Team:Oxford/codon optimisation


Codon optimisation

Introduction: Codon Optimisation

In our quest to optimise the process of DCM breakdown, the first step was to move the genes we were interested in into well-characterised host strains. The source bacterium Methylobacterium extorquens DM4 proved very difficult to grow in the lab, and took its leisurely time once it did decide to grow. It's also not a particularly well-studied bacterium, unlike E. coli and P. putida, which we decided to work with. This section explains the concept of codon optimisation, why we used it, and how we did so.

Cells use codons, which are composed of three consecutive nucleotides, to read the genetic code and translate it into proteins. This genetic code can not only vary between species, but it is also degenerate, meaning that several codons may specify a particular amino acid. Different species have unique codon usage biases, implying that they prefer particular codons over other codons that define the same amino acid. An excerpt of a codon usage frequency table is given for the three strains we worked with to highlight different codon biases.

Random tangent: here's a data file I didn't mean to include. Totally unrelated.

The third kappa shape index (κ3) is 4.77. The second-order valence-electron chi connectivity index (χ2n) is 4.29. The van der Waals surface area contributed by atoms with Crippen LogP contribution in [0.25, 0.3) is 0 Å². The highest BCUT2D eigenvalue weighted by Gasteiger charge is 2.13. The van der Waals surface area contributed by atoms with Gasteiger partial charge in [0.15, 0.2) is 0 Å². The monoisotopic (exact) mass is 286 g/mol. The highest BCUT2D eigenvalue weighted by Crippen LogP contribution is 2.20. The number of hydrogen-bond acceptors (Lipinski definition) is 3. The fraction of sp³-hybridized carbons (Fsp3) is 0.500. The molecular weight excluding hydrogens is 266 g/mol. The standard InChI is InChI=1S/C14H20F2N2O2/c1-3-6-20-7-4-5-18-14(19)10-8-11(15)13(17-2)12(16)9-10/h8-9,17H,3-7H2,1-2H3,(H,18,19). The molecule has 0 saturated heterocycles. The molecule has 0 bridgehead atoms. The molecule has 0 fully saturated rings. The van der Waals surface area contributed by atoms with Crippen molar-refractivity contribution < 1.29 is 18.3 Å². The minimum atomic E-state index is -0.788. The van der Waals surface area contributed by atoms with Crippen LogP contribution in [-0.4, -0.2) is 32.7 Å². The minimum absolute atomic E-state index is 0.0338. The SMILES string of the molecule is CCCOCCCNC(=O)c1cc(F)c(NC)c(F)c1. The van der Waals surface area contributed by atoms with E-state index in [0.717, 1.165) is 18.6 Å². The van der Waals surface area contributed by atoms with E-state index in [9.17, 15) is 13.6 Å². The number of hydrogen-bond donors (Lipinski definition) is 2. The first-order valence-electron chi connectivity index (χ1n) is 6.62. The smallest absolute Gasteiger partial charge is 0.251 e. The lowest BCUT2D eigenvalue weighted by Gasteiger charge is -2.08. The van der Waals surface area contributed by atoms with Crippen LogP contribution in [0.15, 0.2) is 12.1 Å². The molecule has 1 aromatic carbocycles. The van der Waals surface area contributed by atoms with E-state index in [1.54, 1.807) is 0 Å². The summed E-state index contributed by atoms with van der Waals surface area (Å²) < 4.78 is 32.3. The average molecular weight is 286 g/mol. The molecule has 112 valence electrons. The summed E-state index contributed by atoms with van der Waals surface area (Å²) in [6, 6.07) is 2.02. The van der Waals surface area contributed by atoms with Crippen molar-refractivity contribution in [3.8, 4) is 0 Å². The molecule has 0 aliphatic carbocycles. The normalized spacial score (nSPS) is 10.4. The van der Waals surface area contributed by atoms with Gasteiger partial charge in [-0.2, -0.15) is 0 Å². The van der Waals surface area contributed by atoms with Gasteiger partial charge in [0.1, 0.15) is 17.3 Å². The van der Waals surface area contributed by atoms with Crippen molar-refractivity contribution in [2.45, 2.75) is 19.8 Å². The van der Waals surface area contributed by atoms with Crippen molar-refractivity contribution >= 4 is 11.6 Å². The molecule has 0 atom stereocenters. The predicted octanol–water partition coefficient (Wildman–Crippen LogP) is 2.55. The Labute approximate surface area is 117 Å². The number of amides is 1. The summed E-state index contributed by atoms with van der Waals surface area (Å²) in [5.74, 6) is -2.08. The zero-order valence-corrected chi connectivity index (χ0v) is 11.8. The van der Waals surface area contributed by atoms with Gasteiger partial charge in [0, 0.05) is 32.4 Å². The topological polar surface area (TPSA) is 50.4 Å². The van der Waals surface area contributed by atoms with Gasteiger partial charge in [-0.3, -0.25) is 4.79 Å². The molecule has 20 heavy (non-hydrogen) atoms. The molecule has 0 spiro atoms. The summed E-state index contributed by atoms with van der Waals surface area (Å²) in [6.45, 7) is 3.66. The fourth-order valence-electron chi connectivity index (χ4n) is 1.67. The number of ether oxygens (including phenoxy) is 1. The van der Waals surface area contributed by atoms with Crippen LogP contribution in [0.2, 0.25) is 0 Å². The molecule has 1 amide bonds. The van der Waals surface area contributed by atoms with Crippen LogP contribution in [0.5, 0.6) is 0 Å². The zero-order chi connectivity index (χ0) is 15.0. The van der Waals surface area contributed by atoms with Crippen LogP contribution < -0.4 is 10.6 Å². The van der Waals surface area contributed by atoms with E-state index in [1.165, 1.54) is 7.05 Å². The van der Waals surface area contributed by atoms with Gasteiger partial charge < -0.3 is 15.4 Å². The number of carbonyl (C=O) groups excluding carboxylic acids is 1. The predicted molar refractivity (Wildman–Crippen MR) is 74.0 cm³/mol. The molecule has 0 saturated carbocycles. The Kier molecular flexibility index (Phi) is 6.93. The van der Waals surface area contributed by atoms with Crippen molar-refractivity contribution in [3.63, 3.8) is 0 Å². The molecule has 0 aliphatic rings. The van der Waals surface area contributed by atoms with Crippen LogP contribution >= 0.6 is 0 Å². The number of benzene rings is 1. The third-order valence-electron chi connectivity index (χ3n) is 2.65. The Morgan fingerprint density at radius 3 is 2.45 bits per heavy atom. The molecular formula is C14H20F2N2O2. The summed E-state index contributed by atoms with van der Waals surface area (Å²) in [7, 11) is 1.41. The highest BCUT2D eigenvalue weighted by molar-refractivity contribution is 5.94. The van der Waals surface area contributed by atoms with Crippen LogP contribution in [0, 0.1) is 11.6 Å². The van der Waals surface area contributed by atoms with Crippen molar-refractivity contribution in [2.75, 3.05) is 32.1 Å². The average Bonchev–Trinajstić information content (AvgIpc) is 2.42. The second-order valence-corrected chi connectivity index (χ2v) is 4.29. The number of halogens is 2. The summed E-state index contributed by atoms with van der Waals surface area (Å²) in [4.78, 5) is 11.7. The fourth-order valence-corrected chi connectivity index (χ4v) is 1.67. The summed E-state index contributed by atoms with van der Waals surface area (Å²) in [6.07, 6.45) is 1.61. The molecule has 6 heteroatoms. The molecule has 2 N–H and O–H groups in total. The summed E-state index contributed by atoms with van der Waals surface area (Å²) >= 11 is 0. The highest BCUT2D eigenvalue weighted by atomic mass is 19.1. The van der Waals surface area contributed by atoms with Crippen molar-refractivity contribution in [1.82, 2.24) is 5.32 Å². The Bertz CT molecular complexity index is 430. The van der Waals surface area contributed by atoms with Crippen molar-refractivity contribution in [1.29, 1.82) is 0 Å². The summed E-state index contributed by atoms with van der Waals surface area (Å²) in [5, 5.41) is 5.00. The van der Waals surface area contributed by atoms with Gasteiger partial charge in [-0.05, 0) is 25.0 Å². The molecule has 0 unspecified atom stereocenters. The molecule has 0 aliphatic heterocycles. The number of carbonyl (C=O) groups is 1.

Since we are expressing the dcmA enzyme from M. extorquens in E. coli and P. putida, we used an online tool to optimise the sequence of dcmA so that it can be translated by our host strains. To ensure that dcmA is not over-produced and therefore a strain on the metabolic capacity of the cell, codon usage was only optimised to ~70%.

Expression of dcmA in E.coli
Expression of dcmA in E.coli
Using the pRSFDuet vector and codon-optimised dcmA as the insert, we expressed dcmA fused to sfGFP in E.coli. The fused protein has a total molecular weight of 61.84 kDa. We managed to show this using western blots as indicated in part A of the figure below:
As shown in this figure, we have induced expression of dcmA-sfGFP with 0, 0.1 and 1 mM concentrations of IPTG (the inserts in pRSFDuet are under lac-control). Part B of this figure indicates OD and fluorescence readings of the three samples, showing how sfGPF (and thus expression levels of dcmA) increase at higher IPTG concentrations.

Oxford iGEM 2014